DEI’s value is not realized with workshops, training programs, or even embedding it in recruitment and onboarding. It is realized through daily leadership behaviors. For example, behaviors that embed DEI include active listening, feedback, allyship, senior-level engagement, holding leaders accountable, setting goals, and embedding DEI in every HR and learning and leadership program, process, and procedure. There is a vision that leads to DEI being embedded in business strategy and driven in the entire business ecosystem, including marketing and the supply chain.

In other words, there must be systemic change. The Josh Bersin study concluded that DEI should operate "as a business function, not a set of HR initiatives, with a well-defined strategy that is owned by everybody in the organization and supported by capable experts."

Focusing on the Employee Experience

DEI is not a program or a public relations mantra. It is how employers treat people. Daniel Oppong, Founder of The Courage Collective, a Diversity, Equity and Inclusion Consultancy, wrote, “Instead of focusing linearly on increased representation, an organization should think holistically and ask questions like: ‘Even if we hire more people from underrepresented groups, will they stay? What will their experience be like? Are our policies, procedures, and systems designed to ensure that people from underrepresented groups thrive, not just survive?’”

The DEI strategy should encompass the entire employee journey, including external messaging, brand reputation, ERGs, meaningful growth opportunities, exit interviews, development opportunities, employee recognition, investment of resources in people, and employee voice. It includes developing leaders who understand how to create value through DEI. Dr. Sangeeta Gupta suggests holistic strategies include tactics such as forming DEI councils that provide feedback on all aspects of the organization and look for opportunities for tangible action, launching cross-department mentorship programs, and ensuring objective competencies are considered for job candidates. Collecting data and developing analytics can help organizations achieve intentional DEI and promote transparency and accountability.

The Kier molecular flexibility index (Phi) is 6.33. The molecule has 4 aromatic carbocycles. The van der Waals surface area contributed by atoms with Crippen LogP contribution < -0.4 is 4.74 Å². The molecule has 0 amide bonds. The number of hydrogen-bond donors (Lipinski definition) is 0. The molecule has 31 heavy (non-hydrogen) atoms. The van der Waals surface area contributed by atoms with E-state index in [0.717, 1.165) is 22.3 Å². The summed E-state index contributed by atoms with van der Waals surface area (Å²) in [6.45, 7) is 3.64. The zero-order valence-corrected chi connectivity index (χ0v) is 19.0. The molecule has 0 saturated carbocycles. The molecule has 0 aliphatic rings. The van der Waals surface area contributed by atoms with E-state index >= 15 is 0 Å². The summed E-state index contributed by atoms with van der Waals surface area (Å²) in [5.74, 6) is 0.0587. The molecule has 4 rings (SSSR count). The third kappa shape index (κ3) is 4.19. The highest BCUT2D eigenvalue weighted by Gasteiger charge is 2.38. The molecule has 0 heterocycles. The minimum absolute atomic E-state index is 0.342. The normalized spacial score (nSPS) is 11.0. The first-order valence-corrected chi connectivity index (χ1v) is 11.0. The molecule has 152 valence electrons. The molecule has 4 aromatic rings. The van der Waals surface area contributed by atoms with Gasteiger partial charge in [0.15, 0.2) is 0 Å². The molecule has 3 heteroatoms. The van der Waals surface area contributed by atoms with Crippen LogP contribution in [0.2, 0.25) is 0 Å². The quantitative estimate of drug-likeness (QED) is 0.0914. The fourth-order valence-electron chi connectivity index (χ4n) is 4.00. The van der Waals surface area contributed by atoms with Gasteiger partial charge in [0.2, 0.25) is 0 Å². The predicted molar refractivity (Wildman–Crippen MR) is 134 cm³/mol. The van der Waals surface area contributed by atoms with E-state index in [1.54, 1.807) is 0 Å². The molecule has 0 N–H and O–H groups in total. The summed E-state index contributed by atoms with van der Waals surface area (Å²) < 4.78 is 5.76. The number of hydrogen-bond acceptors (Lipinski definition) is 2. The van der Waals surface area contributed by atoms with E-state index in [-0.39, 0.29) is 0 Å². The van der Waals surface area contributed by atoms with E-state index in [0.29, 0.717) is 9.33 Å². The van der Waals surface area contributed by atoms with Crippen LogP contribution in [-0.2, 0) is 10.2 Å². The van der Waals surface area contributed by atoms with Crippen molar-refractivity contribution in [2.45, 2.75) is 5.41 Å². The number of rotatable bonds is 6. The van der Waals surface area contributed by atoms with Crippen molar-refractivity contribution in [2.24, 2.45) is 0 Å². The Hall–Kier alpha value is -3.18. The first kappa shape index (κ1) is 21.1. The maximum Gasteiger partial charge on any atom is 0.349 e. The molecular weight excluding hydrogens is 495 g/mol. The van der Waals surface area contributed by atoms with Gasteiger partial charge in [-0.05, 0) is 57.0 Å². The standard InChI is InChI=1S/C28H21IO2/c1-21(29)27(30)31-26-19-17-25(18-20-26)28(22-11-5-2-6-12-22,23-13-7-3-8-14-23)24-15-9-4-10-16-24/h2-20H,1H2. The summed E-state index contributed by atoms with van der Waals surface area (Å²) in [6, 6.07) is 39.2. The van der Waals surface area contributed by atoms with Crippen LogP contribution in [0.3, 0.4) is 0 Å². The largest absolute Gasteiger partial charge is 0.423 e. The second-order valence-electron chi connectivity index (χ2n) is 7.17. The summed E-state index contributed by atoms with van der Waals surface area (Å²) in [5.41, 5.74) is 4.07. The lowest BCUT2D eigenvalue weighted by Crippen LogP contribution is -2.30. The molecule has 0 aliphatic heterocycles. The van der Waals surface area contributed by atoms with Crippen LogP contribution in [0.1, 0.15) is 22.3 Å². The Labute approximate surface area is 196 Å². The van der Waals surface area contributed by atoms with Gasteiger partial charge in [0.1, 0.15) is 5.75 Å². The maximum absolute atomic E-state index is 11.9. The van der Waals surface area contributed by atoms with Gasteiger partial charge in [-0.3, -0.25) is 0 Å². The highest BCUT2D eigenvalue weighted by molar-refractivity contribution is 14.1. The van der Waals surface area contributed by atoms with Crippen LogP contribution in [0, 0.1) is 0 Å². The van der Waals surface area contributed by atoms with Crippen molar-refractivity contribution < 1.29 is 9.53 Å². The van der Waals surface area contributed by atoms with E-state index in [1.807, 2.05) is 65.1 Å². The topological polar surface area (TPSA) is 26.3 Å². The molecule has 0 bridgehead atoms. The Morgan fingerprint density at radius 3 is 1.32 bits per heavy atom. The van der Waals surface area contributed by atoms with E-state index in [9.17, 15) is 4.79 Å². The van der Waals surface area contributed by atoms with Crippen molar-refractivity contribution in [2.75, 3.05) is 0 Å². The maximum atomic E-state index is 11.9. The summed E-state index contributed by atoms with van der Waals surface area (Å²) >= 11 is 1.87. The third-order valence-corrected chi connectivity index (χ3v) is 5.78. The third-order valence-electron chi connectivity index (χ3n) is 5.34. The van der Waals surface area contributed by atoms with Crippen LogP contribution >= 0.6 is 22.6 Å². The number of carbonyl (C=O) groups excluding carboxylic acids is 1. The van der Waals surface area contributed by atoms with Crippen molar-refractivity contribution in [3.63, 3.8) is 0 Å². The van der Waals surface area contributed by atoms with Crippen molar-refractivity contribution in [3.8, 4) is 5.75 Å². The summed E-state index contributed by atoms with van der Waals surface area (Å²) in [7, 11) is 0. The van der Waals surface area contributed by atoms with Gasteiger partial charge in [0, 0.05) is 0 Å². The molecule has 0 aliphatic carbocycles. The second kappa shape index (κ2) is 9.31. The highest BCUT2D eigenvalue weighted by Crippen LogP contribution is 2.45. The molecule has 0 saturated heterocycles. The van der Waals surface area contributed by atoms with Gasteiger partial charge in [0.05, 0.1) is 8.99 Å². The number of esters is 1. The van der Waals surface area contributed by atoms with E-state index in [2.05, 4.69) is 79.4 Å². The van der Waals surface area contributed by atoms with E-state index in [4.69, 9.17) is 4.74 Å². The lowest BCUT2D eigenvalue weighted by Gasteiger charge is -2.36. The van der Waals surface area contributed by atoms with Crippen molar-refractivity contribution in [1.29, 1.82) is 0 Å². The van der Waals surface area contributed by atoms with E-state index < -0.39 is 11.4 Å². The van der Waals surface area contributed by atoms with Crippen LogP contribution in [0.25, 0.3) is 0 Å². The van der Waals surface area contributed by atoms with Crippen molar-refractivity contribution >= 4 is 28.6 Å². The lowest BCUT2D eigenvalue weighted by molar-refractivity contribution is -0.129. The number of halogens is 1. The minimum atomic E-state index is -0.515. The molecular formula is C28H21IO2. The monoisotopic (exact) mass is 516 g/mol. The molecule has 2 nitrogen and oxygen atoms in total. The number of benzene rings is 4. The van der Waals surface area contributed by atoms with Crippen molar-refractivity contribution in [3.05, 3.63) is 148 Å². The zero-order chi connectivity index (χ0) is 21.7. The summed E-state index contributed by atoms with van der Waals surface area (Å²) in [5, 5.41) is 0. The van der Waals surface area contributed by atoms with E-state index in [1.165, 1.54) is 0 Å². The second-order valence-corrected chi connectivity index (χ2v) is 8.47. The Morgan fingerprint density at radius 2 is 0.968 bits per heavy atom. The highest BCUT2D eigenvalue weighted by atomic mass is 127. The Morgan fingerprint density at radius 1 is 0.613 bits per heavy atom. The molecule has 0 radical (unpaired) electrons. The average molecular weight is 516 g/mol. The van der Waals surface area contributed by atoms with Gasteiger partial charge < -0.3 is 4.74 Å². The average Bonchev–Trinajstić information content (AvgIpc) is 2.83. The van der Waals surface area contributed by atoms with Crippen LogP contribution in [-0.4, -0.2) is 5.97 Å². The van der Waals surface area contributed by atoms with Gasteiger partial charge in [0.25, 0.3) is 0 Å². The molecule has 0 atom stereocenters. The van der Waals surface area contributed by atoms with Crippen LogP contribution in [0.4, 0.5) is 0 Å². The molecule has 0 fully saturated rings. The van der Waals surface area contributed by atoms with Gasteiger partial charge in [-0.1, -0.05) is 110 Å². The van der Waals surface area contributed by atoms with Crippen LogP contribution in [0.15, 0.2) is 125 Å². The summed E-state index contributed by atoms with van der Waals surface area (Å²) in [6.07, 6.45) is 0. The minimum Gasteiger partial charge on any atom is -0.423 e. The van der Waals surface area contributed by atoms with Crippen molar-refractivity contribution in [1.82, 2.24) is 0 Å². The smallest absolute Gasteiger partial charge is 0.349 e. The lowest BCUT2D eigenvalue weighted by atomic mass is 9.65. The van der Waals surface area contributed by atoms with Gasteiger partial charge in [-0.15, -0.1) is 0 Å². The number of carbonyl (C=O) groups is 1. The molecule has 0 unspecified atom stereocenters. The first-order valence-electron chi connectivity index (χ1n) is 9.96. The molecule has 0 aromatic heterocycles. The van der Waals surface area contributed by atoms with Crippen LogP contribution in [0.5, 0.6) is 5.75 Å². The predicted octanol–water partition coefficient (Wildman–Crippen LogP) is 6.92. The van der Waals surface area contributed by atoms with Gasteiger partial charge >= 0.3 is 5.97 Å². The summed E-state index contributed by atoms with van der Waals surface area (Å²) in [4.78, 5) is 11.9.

Moving Away from Programs

A holistic human-centered strategy for DEI is an all-encompassing strategy to embed DEI in the organizational culture and operations. This moves DEI away from being a program or initiative, something long past due. Though programs like bias training remain essential, they are not likely to create sustainable change.

The human-centered strategy makes DEI a set of core values in people activities and decision-making, including recruitment practices, team participation, development opportunities, pay decisions, benefits programs, allocation of resources, mentorships and sponsorships, employee training, promotion practices, communications, retention activities, external relationships, and social commitments. It takes time to change a culture, but success means diversity, equity, and inclusion become sustained practices that contribute to the success of people and the organization.